As of June 2020 it’s estimated that one third of the British population live in rental properties. We’ve compiled this guide to help you either understand, or refresh your memory, around some key terms you will hear as a landlord shopping for insurance.
A time where you didn’t buy your property with the intention to rent it out but you’ve found yourself in a position where you need to.
Late or unpaid rent that the tenant owes you, the landlord.
A property that you’ve bought (usually with a mortgage) with the intention of renting this property out as a source of income.
This would apply to anything you own within the property that isn’t fixed or fitted there. For example, if your property comes furnished, any free standing furniture would need to be considered for contents cover.
This department actually no longer exists within our government. But it is still seen within the rental property realm as it usually relates to whether or not a tenant can rent your property while claiming housing benefits. You may see the phrase ‘No DSS’ which would mean someone claiming this benefit can’t rent the property.
It’s a legal requirement to have this certificate when renting out your property. Your EPC shows how energy efficient your property is and a rating between A-G. Properties rated F or G must meet Minimum Energy Efficiency Standards (MEES) – see below.
It’s not a nationwide requirement in England to register as a landlord as it in in NI, Scotland and Wales. But in some parts of England it is mandatory, so always check if you need to register your property with your local authority.
The enforced removal of a tenant from your property. This can be for a number of reasons including failure to pay rent or malicious damage to your property.
A contract between you and your tenant where the start and end dates are fixed.
Inspections carried out every 10-12 months by a Gas Safe registered engineer. They inspect all gas appliances in your property to ensure they’re safe for your tenant. If the inspection is passed you’ll be given a certificate to prove this.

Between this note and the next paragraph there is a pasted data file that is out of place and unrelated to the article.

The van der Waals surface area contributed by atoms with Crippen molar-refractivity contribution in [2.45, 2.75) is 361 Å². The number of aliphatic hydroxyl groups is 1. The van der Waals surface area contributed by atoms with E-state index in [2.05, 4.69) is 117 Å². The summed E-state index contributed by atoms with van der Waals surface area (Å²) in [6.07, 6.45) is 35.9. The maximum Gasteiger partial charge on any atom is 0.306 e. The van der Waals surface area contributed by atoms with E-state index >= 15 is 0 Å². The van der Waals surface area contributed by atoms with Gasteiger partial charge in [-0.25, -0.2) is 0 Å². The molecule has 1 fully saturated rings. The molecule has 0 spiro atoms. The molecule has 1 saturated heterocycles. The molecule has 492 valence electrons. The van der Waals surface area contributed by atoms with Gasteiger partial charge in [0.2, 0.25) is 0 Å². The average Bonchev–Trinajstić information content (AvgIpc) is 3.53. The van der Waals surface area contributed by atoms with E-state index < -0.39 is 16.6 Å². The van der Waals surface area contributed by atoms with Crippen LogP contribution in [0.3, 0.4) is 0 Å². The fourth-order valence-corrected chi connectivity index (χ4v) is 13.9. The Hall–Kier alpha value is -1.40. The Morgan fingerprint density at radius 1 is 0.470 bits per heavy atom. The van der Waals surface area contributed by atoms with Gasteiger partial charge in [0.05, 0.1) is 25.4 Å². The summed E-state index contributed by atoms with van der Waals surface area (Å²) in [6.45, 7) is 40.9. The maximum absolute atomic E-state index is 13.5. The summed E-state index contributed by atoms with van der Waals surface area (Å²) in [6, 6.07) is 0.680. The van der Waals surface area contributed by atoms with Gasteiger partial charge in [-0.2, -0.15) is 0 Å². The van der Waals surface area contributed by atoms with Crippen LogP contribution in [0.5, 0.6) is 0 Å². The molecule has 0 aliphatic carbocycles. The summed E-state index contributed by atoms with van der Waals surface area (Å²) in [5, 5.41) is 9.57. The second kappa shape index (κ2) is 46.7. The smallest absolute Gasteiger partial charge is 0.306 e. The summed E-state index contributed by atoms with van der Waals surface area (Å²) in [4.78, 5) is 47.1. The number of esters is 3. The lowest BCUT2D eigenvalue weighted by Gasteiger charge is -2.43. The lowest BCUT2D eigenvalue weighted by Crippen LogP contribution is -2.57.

A certificate given once a successful gas safety inspection has been carried out. It will have full records of all previous checks too.
This is where the gas engineer that has performed your gas safety check will record the results. This includes any certificates (CP12) and any gas safety inspection failures.
This is usually a friend or family member of your tenant who has agreed to accept responsibility and pay for any missed payments or damage your tenant causes if they cannot pay for this themselves.
Your local authority conducts this for your property. They assess any risks and hazards your property may have, such as mould, fire risks, asbestos etc.
This would mean at least three people rent your property but are not from the same family so wouldn’t be considered one household.
If you want to rent out your house as an HMO (as described above) you’ll need to contact your local authority for this licence.
Insurance that covers you against injury or damage claims relating to your property. We call this Property Owner’s Liability. For more information see our landlord insurance page.
A third party that can help you find tenants for your property, manage the contracts around the rental agreement and can in some instances also manage the property for you.